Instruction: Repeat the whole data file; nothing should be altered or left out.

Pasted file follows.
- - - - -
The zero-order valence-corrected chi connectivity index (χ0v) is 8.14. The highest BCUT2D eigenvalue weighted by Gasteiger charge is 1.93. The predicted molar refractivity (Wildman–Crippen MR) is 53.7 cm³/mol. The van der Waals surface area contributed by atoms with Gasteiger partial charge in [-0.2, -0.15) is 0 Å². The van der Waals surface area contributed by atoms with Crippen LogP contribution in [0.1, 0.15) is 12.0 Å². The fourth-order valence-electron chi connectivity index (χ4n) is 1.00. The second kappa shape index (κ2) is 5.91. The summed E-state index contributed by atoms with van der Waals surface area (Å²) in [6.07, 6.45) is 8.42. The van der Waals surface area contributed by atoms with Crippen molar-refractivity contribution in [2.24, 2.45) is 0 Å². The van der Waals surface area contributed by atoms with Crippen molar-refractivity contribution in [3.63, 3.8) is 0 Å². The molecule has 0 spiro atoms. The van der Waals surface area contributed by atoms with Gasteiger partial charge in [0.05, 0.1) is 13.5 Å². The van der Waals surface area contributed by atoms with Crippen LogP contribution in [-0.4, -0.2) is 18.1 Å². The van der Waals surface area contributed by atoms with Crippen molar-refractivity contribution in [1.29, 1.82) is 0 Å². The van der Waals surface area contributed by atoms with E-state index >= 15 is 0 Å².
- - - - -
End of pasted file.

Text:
The zero-order valence-corrected chi connectivity index (χ0v) is 8.14. The highest BCUT2D eigenvalue weighted by Gasteiger charge is 1.93. The predicted molar refractivity (Wildman–Crippen MR) is 53.7 cm³/mol. The van der Waals surface area contributed by atoms with Gasteiger partial charge in [-0.2, -0.15) is 0 Å². The van der Waals surface area contributed by atoms with Crippen LogP contribution in [0.1, 0.15) is 12.0 Å². The fourth-order valence-electron chi connectivity index (χ4n) is 1.00. The second kappa shape index (κ2) is 5.91. The summed E-state index contributed by atoms with van der Waals surface area (Å²) in [6.07, 6.45) is 8.42. The van der Waals surface area contributed by atoms with Crippen molar-refractivity contribution in [2.24, 2.45) is 0 Å². The van der Waals surface area contributed by atoms with Crippen molar-refractivity contribution in [3.63, 3.8) is 0 Å². The molecule has 0 spiro atoms. The van der Waals surface area contributed by atoms with Gasteiger partial charge in [0.05, 0.1) is 13.5 Å². The van der Waals surface area contributed by atoms with Crippen LogP contribution in [-0.4, -0.2) is 18.1 Å². The van der Waals surface area contributed by atoms with Crippen molar-refractivity contribution in [1.29, 1.82) is 0 Å². The van der Waals surface area contributed by atoms with E-state index >= 15 is 0 Å².